By: Joe Strupp
Confusion had continued Thursday over whether two New York Times reporters in Iraq had been barred from embedded journalist status, as one newspaper claimed, or the dispute over images of a wounded soldier that the Times aired (in print and on the Web) had been settled without further penalty to the pair.
Now a Times spokeswoman tells E&P that the two reporters will be allowed to embed again.
The soldier later died and the military claimed the Times had gone beyond accepted rules for embeds in showing such images so quickly.
The statement sent to E&P from Abbe Ruttenberg Serphos, director of public relations for The New York Times Co., follows.
The New York Times is extremely sensitive to the loss suffered by families
when loved ones are killed in Iraq. We try to write with respect and
compassion for the inevitable losses. We believe the article was a
portrait of Sergeant Leija’s courage under fire and showed how much his men respected and cared for him.
In terms of notification, we did not run the article or the photographs
until Sergeant Leija’s family had been notified of his death. We also took
extraordinary measures to make sure that the family knew an article and a video were going to be published. The military assured us that they would notify the family that an article and a video were going to be published.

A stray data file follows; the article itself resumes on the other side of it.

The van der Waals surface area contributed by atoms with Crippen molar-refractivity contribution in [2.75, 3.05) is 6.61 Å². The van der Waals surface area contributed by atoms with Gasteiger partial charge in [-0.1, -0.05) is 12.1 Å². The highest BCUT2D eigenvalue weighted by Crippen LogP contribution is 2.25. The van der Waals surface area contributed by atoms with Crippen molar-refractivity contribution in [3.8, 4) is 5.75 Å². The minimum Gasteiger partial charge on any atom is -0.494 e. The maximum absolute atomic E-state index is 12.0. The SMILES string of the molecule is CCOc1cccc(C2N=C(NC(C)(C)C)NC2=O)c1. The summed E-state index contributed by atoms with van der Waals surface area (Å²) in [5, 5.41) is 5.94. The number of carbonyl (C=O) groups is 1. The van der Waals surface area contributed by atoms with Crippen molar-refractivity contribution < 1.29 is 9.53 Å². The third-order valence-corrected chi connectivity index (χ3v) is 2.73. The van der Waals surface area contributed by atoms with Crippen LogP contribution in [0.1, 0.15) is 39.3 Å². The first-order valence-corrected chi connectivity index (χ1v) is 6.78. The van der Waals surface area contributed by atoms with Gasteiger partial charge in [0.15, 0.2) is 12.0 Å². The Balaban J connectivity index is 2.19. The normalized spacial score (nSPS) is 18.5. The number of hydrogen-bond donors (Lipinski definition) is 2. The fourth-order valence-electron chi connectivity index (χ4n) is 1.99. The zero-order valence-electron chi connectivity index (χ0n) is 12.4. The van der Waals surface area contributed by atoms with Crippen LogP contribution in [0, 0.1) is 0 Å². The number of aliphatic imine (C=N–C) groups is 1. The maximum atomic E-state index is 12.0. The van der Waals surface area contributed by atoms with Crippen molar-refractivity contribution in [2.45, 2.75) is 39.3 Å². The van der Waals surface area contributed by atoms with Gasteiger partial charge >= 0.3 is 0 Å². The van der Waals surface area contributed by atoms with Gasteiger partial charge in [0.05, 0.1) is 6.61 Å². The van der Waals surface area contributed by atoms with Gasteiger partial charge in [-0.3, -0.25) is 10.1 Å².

We have run pictures of the wounded in the past, without objection from the military. We also tried to contact the family both by calling their home, where there was no answer, and by reaching out to a local school principal and a Congressional liaison office working with the family to make sure they knew how to contact us in case of any concerns.
After two days of discussions with the military headquarters, including a
conversation between Bill Keller and General Odierno, the issue has now
been resolved in a way that we think satisfies the military, the soldiers,
The Times and its readers. Damien Cave and Robert Nickelsberg will be able to embed with American military units in Iraq.